With 13 Oscar nominations and an expanded release in theatres all over the US, Chicago looks set to become the first musical in 34 years to win an Oscar for Best Picture. It could even sweep the Oscars and become an enormous hit if the buzz is anything to go by.
The movie had a weekend gross of $8.2 million with a box office total of $94 million. It did good business in its opening weeks even though it had a narrow release that expanded two weeks ago.
Never mind the numbers. Chicago's success has been greeted with amazement in many quarters because the film signals a return to a time of innocence for America -- a time when musicals were the most popular form of cinema.
Fittingly, Chicago takes the old-fashioned genre and updates it. The film is darker than the musicals that defined America's post-war years, which makes it just right for today's unsunny times. It glorifies murder and glamorises sex and death. Some of its hottest numbers feature lovely killers making gory boasts about how they went about their business.
Unlike Bollywood's tried-and-tested formula, where the songs are sung by one batch of cooks and performed by another, Chicago's actors perform their own material. The songs are a revelation for those of us who have been weaned on Hindi movies. The music and lyrics are organic to the film, woven in so seamlessly they propel the story forward as well as comment on the action that has just occurred.
They are virtuoso sequences that even manage social commentary in the midst of excellent entertainment. In one, Richard Gere's slick lawyer pulls the strings for a chorus of puppets who say exactly what he tells them to. Who are they? Journalists of course, an indispensable part of a showman-lawyer's PR team.
Who knew Richard Gere could sing and dance, much less tap dance? He manages all three fairly well, though it is sometimes difficult to ignore the question as to why he was cast in the first place. And who knew that John C Reilly could come up with an absolutely topnotch piece of Brechtian baggy pants pathos? Or that Catherine Zeta-Jones was such a hoofer? Or that Renee Zellweger was not?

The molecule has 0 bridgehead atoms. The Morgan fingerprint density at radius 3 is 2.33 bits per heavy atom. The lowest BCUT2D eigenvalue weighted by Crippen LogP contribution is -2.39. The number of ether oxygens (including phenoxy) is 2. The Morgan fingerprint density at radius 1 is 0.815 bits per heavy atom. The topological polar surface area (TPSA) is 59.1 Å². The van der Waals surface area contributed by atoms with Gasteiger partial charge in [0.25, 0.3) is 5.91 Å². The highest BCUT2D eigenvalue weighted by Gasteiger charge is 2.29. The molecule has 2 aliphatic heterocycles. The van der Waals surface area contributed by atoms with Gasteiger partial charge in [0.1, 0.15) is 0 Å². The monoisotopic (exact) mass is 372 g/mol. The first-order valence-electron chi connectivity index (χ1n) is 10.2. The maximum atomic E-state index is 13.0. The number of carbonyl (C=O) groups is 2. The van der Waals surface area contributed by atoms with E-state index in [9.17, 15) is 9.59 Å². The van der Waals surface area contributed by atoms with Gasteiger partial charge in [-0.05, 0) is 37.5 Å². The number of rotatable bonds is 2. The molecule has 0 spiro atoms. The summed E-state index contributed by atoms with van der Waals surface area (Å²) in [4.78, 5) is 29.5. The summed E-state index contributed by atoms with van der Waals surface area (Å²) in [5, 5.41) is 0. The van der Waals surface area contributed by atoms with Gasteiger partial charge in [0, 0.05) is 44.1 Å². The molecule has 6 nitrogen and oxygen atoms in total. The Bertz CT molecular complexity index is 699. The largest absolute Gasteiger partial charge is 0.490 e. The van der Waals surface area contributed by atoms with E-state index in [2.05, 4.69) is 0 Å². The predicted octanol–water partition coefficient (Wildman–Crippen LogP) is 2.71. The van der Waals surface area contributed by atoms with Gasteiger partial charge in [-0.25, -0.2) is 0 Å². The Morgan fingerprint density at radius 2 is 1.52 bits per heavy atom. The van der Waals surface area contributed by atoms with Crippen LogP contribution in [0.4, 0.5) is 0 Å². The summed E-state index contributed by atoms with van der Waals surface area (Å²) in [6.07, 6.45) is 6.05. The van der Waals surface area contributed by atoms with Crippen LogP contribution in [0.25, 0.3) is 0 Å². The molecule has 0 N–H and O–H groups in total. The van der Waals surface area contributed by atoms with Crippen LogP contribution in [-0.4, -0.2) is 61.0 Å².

The songs are the most creative part of the show, and for that director Rob Marshal owes a large vote of thanks to the visionary genius of Bob Fosse, the creator of Chicago's original Broadway avatar. Fosse tried to get his stage version to the screen for many years without success. He finally gave up the attempt, but only after using some of his best material in All That Jazz, as dark a take on the perils of fame as has yet been made.
Chicago's femme fatales -- Zeta-Jones and Zellweger -- keep the spotlight riveted on their own anatomies for the most part. The story, after all, is a jaded comment about two competing murderesses who try to keep a nation's prurient attention. Still, for my money, Queen Latifah is the show-stealer. She has more oomph and honey than the two headliners combined. Besides which, she is a real singer.
As far as Oscar traditions go, the film with the most nominations usually walks away with the most honours. Chicago has nods in the key areas of lead actress (Zellweger), supporting actress (Zeta-Jones), supporting actor (Reilly) and director (Marshal).
If it wins Best Picture, it will be the first time a musical has won the top honour since Oliver in 1968.